I’m working on a little book written by my chum Gordon Thorburn, ( Men and Sheds ) who apart from writing about sheds and bomber pilots from the Second World War ( Books about all sorts ), has written a little tome about…well, I’ll leave exactly what it’s about until I have it all ready.
I’m doing the drawings for it and hope to publish it on-line in the New Year, or perhaps will be able to make a start before Christmas, as you’ll have plenty of time to read, learn, and digest. We’ll see.
It will be on this site every week, on the same day, until it’s demise. I found it entertaining and witty. I suppose it is aimed at children so it did suit me very well.
Here’s a rough of one of the drawings for it, followed by the next version, some of you illustrator people out there might be interested in the technicalities: there are none. It’s drawn straight onto layout paper with a Pentel sign pen, then drawn again, then drawn again for the final, then mounted onto board with Studio Gum ( today’s equivalent of Cow Gum ) and some pastel half tone and shadow might be added and perhaps a bit of whiting out of some areas with Dr PH. Martin’s Bleed Proof White ( I kid you not! ). If it needs any more surgery after that then I use a scalpel to cut out or amend, cutting through the top layer of layout paper. Then the final is scanned and if necessary some final tweaks are made, digitally.
This is drawing one, followed by drawing two, final will follow when the book is published here.
Or at least a man with a shed.
For those not of an artistic persuasion, you should know that Jasper Johns was, and perhaps is, a great American artist.He’s still with us! I recall in my late school days loving his work. As I understand it he went out of favour later on in his career, though I claim no special knowledge. He has an exhibition on in London at present at the Royal Academy, so I presume that those in the flow of these things, consider it’s time to resurrect his reputation.
Jasper Johns Exhibition at the RA
I am going to go along for old times sake, and to take a look at the people looking at the work. Great place for people watching.
There’s something slightly ‘up cycling’ about his stuff to me. He makes common objects into things of beauty, but then I think many common objects are. Perhaps it’s just that he makes us look, or at least helps us look. The RA says this about his stuff: “His treatment of iconography and appropriation of objects, symbols and words makes the familiar unfamiliar, achieving this through the distinctive, complex textures of his works.” Anyone know what that means in plain English?
I was reminded of his work as I strolled back from my allotment. There I was “appropriating objects”. Perhaps he was a gardener too?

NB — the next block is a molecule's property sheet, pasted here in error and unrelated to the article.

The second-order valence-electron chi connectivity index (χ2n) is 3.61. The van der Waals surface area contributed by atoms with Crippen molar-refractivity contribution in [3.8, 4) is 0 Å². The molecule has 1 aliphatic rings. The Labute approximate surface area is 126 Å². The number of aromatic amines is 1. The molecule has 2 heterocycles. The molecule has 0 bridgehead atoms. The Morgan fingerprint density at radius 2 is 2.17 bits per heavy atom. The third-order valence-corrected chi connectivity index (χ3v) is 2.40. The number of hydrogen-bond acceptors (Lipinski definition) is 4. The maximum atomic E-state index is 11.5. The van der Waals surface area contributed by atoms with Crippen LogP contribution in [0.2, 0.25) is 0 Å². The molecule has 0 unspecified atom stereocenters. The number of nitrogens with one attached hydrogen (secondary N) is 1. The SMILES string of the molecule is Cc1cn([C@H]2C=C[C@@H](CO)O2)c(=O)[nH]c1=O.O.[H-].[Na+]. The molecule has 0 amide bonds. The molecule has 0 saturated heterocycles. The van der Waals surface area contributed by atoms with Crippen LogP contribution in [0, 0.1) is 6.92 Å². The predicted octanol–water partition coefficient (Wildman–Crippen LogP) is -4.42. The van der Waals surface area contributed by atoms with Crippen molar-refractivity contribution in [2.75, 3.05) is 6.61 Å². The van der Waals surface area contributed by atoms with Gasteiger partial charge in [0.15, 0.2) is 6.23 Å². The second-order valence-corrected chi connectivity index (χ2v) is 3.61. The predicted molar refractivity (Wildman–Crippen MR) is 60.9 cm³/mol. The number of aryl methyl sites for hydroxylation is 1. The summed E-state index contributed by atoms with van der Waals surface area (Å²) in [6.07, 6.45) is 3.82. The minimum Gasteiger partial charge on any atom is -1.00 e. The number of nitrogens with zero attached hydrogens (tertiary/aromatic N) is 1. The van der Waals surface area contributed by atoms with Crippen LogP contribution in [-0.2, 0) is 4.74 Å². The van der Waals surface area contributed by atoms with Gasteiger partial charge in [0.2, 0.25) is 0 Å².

Jasper Johns: Ventriloquist, 1983.
Paul Davies: Sheddist 2017
This week’s drawing.
The original drawing will be for sale at my exhibition next month and you can buy a print of this too from my new website: Look for “Apt Names”
Hope you have a very pleasant week, even if you are fishing.
I’m in the middle of getting together my exhibition stuff for August, and here’s one of the final pieces. If a cartoon can be called a “piece”. There I go again devaluing what I do. In the good old days when I was working for ad agencies and design companies these sorts of drawings were commissioned and the fee was based on the use it was put to. If it was a visual then you’d be lucky to get £60-00 for it, if it was used for editorial in a magazine then it could be less than that. On the other hand if it was used for a small ad campaign then the fee could be aropund £300-00 or more to include the rights to the drawing. For a big ad campaign it could go into four figures ( rare this! ) This was in the 80’s and in the heyday of illustration being commissioned, and I was lucky to have had my best years of illustration commissions then.
Now I’ve changed direction and I’m doing all my own ideas and will soon be publishing them as prints from my website and having an exhibition of the originals. This one is just a sample of one of the prints on drawings about people with apt names, these two being Valerie Uptchuous and Benjamin Dover: Ballroom Dancing Champions. The original of this will be on sale at the exhibition, and this version as a print. Here’s another : Desmond Pratt
As someone who’s been ‘in the business’ for years I’m used to people saying ” How much!!?? ” when I tell them what I want for a drawing. This phrase is usually followed by the muttered, spluttered “…but it will only take you a short time to do it” as if creative work should be charged by the hour like a taxi driver on a meter.